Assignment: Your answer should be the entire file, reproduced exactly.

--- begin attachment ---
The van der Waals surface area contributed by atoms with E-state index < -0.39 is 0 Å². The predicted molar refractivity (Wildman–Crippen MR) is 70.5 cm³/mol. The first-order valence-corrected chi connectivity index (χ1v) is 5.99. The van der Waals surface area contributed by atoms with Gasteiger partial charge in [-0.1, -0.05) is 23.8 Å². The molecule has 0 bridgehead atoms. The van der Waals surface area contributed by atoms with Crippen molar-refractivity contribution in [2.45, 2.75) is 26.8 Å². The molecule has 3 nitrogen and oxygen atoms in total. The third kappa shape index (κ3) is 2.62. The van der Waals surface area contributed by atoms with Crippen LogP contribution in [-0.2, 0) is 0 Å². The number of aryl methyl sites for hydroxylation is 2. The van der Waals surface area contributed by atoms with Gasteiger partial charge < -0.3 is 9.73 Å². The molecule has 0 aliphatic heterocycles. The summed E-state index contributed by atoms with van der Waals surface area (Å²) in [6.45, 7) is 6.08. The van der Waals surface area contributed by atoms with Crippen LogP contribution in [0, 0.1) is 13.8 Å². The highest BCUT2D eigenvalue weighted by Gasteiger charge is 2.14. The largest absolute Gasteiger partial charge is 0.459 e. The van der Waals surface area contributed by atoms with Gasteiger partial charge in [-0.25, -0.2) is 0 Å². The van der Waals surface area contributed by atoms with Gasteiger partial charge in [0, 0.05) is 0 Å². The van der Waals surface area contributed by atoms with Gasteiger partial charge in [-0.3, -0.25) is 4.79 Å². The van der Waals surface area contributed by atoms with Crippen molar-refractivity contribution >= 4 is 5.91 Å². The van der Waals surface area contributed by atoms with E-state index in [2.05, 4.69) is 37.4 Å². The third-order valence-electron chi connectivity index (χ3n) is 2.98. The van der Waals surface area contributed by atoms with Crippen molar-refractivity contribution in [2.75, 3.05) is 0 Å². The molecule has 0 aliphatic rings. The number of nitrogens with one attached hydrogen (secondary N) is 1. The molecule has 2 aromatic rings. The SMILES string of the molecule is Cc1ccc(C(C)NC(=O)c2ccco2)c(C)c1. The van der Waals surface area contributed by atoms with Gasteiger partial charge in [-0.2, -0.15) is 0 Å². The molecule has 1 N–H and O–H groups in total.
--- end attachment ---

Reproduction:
The van der Waals surface area contributed by atoms with E-state index < -0.39 is 0 Å². The predicted molar refractivity (Wildman–Crippen MR) is 70.5 cm³/mol. The first-order valence-corrected chi connectivity index (χ1v) is 5.99. The van der Waals surface area contributed by atoms with Gasteiger partial charge in [-0.1, -0.05) is 23.8 Å². The molecule has 0 bridgehead atoms. The van der Waals surface area contributed by atoms with Crippen molar-refractivity contribution in [2.45, 2.75) is 26.8 Å². The molecule has 3 nitrogen and oxygen atoms in total. The third kappa shape index (κ3) is 2.62. The van der Waals surface area contributed by atoms with Crippen LogP contribution in [-0.2, 0) is 0 Å². The number of aryl methyl sites for hydroxylation is 2. The van der Waals surface area contributed by atoms with Gasteiger partial charge < -0.3 is 9.73 Å². The molecule has 0 aliphatic heterocycles. The summed E-state index contributed by atoms with van der Waals surface area (Å²) in [6.45, 7) is 6.08. The van der Waals surface area contributed by atoms with Crippen LogP contribution in [0, 0.1) is 13.8 Å². The highest BCUT2D eigenvalue weighted by Gasteiger charge is 2.14. The largest absolute Gasteiger partial charge is 0.459 e. The van der Waals surface area contributed by atoms with Gasteiger partial charge in [-0.25, -0.2) is 0 Å². The van der Waals surface area contributed by atoms with Gasteiger partial charge in [0, 0.05) is 0 Å². The van der Waals surface area contributed by atoms with Gasteiger partial charge in [-0.3, -0.25) is 4.79 Å². The van der Waals surface area contributed by atoms with Crippen molar-refractivity contribution >= 4 is 5.91 Å². The van der Waals surface area contributed by atoms with E-state index in [2.05, 4.69) is 37.4 Å². The third-order valence-electron chi connectivity index (χ3n) is 2.98. The van der Waals surface area contributed by atoms with Crippen molar-refractivity contribution in [2.75, 3.05) is 0 Å². The molecule has 0 aliphatic rings. The number of nitrogens with one attached hydrogen (secondary N) is 1. The molecule has 2 aromatic rings. The SMILES string of the molecule is Cc1ccc(C(C)NC(=O)c2ccco2)c(C)c1. The van der Waals surface area contributed by atoms with Gasteiger partial charge in [-0.2, -0.15) is 0 Å². The molecule has 1 N–H and O–H groups in total.